Department of Medical Physics, Royal Perth Hospital, Western Australia, 6001,
Valendar F Turner, John Papadimitriou, Barry Page, David Causer, Helman Alfonso, Sam Mhlongo, Todd Miller, Christian Fiala
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One AIDS patient will suffice
In his rapid response "Re: HIV EM and purification", 28th June 2004, Nicholas Bennett wrote: "Further to previous replies concerning published EMs of HIV, the best examples I have seen personally have been those in the paper: Richieri SP et al. Vaccine. 1998 Jan-Feb; 16 (2-3):119-29 Characterisation of highly purified, inactivated HIV-1 particles isolated by anion exchange chromatography".
In the photocopy of the Richieri et al EM that we have obtained it is not possible to distinguish any particles with the morphology attributed to "HIV". Would Nicholas Bennett please estimate what proportion of the material in the EM has morphological characteristics of retroviral particles. Would he please arrow some of the particles in the EM which in his view are HIV and email us a scanned copy.
Nicholas Bennett wrote: "In addition, an earlier post by the Perth Group asks why the supposedly ubiquitous virus cannot be isolated directly from the bloodstream of infected patients. Such a question displays a clear ignorance of the problems associated with virus isolation and purification at the most basic level. The size of the particle is such that 200 AIDS patients with viral loads of 1 million per ml would need to have their entire circulating blood volume concentrated to produce enough virus to fill a 1 mm cube (a grain of salt). Viruses are small, even if they can be prolific. The total RNA purified from that (bearing in mind that each virus contains 2 copies of the genome) is about 65 nanograms, or only just enough to visualise on a standard ethidium gel.
Asking for an EM from a virus that hasn’t been cultured or RNA from a virus that hasn't been amplified by PCR (or culture) is simply setting up a straw-man argument."
Nowhere in this debate or in any of our writings have we asked for proof of "HIV" purification and thus for the existence of the "HIV" genome (RNA) "directly from the bloodstream of infected patients". As far as evidence for the existence of "HIV" particles in the plasma is concerned, let us see what Hans Gelderblom, undoubtedly the best expert in "HIV" EM, has to say: "Routine two-step drop preparations for electron microscopic diagnostic procedures require particle concentrations of 106 to 108/mL. Therefore, negative evidence is not an absolute diagnosis. A number of effective concentration or immunologic procedures exist that markedly increase sensitivity of electron microscopic diagnostics for samples with lower particle concentrations. These procedures take from 0.5 to 16 hours and are labor and training intensive. Viral research or diagnostic facilities generally have access to at least one advanced procedure. Nonimmunologic procedures include: a) ultracentrifuge concentration—the material from cleared suspensions is sedimented by ultracentrifugation, resuspended in a smaller volume and then prepared by the standard two-step drop method; b) agar diffusion—a 20–50 [20- to 50-µL drop of suspension is placed on 1% agar. As the fluid is absorbed the virus is concentrated. After 15–20 min, a grid is placed on the remaining suspension and then stained as with the two-step method above (Figure 4D). This procedure will result in an enrichment factor of approximately 5x; and c) direct centrifugation to the electron microscopic grid with the Beckman Airfuge (Beckman, Palo Alto, CA) EM-90 rotor or A-100 rotor, a procedure that increases sensitivity up to 1,000 fold" .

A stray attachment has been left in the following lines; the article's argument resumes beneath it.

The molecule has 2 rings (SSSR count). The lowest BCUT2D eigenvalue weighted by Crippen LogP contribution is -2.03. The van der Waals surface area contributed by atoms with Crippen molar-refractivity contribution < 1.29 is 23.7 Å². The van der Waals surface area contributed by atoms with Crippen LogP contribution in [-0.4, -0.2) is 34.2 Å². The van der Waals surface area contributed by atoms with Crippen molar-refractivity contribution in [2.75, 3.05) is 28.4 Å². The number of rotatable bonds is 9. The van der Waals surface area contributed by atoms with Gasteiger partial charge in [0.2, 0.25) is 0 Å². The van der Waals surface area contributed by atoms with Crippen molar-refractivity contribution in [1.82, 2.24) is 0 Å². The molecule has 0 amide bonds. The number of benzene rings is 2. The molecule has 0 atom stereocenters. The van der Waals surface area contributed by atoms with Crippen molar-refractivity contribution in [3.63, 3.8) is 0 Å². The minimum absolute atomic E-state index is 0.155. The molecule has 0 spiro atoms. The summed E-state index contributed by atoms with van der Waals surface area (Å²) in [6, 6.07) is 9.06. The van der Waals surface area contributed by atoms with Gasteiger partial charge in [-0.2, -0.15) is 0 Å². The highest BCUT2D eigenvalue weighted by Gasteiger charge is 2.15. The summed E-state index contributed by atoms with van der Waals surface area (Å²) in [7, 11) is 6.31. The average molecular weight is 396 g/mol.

Since: (i) there are AIDS patients who have particle concentrations of 106/ml ; (ii) "electron microscopic diagnostics for samples with lower particle concentrations" do exist; (iii) according to Robert Gallo more is known about "HIV" than any other virus; why to date has nobody published EM evidence for the existence of "HIV" particles in the plasma of even one AIDS patient?
Nicholas Bennett wrote: "I would also question their criticisms of Montagnier's RT data, which is in any case concentrating on a point that is over 2 decades old and frankly mis-interpreted anyway. In their conspicuous absence, this point has been raised and addressed in public in other forums".
Would Nicholas Bennett please: (i) tell us on what grounds he questions our "criticisms of Montagnier's RT data"; (ii) why is "that is over 2 decades old" relevant; (iii) why we have misinterpreted it; (iv) in what "other forums", "this point has been raised and addressed”.
1. Hazelton P, Gelderblom HR. Electron Microscopy for Rapid Diagnosis of Infectious Agents in Emergent Situations. 2003. www.cdc.gov/ncidod/eid/vol9no3/02-0327.htm
Competing interests: None declared